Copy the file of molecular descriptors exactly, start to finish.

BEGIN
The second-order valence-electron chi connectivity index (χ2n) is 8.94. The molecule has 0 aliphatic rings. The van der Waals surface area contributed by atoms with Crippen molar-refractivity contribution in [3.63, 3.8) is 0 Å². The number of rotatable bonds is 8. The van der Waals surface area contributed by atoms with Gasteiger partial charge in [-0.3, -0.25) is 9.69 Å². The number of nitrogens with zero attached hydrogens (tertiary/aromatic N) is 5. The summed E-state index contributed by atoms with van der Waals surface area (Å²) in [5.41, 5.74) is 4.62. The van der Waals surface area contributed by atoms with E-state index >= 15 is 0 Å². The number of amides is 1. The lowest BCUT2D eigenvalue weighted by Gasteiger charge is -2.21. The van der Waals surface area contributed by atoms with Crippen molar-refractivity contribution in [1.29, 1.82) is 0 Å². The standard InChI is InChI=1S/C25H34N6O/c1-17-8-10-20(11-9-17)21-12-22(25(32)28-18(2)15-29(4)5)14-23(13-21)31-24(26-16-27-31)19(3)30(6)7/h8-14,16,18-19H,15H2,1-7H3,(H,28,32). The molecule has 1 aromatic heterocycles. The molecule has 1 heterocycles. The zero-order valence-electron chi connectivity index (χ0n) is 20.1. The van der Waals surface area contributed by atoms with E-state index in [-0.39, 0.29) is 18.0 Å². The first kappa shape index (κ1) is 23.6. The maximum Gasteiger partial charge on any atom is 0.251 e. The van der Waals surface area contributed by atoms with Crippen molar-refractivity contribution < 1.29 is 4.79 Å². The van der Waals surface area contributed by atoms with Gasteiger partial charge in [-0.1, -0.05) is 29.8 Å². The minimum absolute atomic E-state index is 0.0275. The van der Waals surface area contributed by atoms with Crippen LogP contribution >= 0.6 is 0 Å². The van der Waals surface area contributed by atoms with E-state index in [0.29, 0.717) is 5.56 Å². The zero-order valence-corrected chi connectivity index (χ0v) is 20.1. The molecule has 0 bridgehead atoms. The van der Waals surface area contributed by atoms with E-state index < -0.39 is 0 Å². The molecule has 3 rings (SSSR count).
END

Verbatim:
The second-order valence-electron chi connectivity index (χ2n) is 8.94. The molecule has 0 aliphatic rings. The van der Waals surface area contributed by atoms with Crippen molar-refractivity contribution in [3.63, 3.8) is 0 Å². The number of rotatable bonds is 8. The van der Waals surface area contributed by atoms with Gasteiger partial charge in [-0.3, -0.25) is 9.69 Å². The number of nitrogens with zero attached hydrogens (tertiary/aromatic N) is 5. The summed E-state index contributed by atoms with van der Waals surface area (Å²) in [5.41, 5.74) is 4.62. The van der Waals surface area contributed by atoms with E-state index >= 15 is 0 Å². The number of amides is 1. The lowest BCUT2D eigenvalue weighted by Gasteiger charge is -2.21. The van der Waals surface area contributed by atoms with Crippen molar-refractivity contribution in [1.29, 1.82) is 0 Å². The standard InChI is InChI=1S/C25H34N6O/c1-17-8-10-20(11-9-17)21-12-22(25(32)28-18(2)15-29(4)5)14-23(13-21)31-24(26-16-27-31)19(3)30(6)7/h8-14,16,18-19H,15H2,1-7H3,(H,28,32). The molecule has 1 aromatic heterocycles. The molecule has 1 heterocycles. The zero-order valence-electron chi connectivity index (χ0n) is 20.1. The van der Waals surface area contributed by atoms with E-state index in [-0.39, 0.29) is 18.0 Å². The first kappa shape index (κ1) is 23.6. The maximum Gasteiger partial charge on any atom is 0.251 e. The van der Waals surface area contributed by atoms with Crippen molar-refractivity contribution < 1.29 is 4.79 Å². The van der Waals surface area contributed by atoms with Gasteiger partial charge in [-0.1, -0.05) is 29.8 Å². The minimum absolute atomic E-state index is 0.0275. The van der Waals surface area contributed by atoms with Crippen LogP contribution >= 0.6 is 0 Å². The van der Waals surface area contributed by atoms with E-state index in [0.29, 0.717) is 5.56 Å². The zero-order valence-corrected chi connectivity index (χ0v) is 20.1. The molecule has 0 bridgehead atoms. The van der Waals surface area contributed by atoms with E-state index < -0.39 is 0 Å². The molecule has 3 rings (SSSR count).